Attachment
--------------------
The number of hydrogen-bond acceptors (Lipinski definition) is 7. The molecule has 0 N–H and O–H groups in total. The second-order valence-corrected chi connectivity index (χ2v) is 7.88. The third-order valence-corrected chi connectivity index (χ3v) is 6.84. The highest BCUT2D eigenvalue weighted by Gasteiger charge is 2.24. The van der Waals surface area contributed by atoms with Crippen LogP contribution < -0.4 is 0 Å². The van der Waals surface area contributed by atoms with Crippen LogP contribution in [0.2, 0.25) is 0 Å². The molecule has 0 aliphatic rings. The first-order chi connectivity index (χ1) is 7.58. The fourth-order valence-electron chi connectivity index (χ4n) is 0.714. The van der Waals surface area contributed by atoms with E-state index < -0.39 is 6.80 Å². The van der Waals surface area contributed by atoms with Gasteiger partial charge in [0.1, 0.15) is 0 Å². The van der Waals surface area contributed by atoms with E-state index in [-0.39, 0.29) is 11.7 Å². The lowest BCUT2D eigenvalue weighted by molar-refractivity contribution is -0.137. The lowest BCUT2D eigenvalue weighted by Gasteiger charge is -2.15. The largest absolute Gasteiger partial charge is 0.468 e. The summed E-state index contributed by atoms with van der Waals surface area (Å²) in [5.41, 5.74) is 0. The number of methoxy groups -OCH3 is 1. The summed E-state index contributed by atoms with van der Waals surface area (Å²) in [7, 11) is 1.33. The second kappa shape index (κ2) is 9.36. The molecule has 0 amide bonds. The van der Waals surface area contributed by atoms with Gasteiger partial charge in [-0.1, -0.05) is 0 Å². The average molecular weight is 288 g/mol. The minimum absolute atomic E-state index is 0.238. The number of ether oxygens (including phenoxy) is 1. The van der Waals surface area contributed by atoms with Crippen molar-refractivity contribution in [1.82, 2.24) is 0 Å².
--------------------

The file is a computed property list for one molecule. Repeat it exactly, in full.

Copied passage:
The number of hydrogen-bond acceptors (Lipinski definition) is 7. The molecule has 0 N–H and O–H groups in total. The second-order valence-corrected chi connectivity index (χ2v) is 7.88. The third-order valence-corrected chi connectivity index (χ3v) is 6.84. The highest BCUT2D eigenvalue weighted by Gasteiger charge is 2.24. The van der Waals surface area contributed by atoms with Crippen LogP contribution < -0.4 is 0 Å². The van der Waals surface area contributed by atoms with Crippen LogP contribution in [0.2, 0.25) is 0 Å². The molecule has 0 aliphatic rings. The first-order chi connectivity index (χ1) is 7.58. The fourth-order valence-electron chi connectivity index (χ4n) is 0.714. The van der Waals surface area contributed by atoms with E-state index < -0.39 is 6.80 Å². The van der Waals surface area contributed by atoms with Gasteiger partial charge in [0.1, 0.15) is 0 Å². The van der Waals surface area contributed by atoms with E-state index in [-0.39, 0.29) is 11.7 Å². The lowest BCUT2D eigenvalue weighted by molar-refractivity contribution is -0.137. The lowest BCUT2D eigenvalue weighted by Gasteiger charge is -2.15. The largest absolute Gasteiger partial charge is 0.468 e. The summed E-state index contributed by atoms with van der Waals surface area (Å²) in [5.41, 5.74) is 0. The number of methoxy groups -OCH3 is 1. The summed E-state index contributed by atoms with van der Waals surface area (Å²) in [7, 11) is 1.33. The second kappa shape index (κ2) is 9.36. The molecule has 0 amide bonds. The van der Waals surface area contributed by atoms with Gasteiger partial charge in [-0.1, -0.05) is 0 Å². The average molecular weight is 288 g/mol. The minimum absolute atomic E-state index is 0.238. The number of ether oxygens (including phenoxy) is 1. The van der Waals surface area contributed by atoms with Crippen molar-refractivity contribution in [1.82, 2.24) is 0 Å².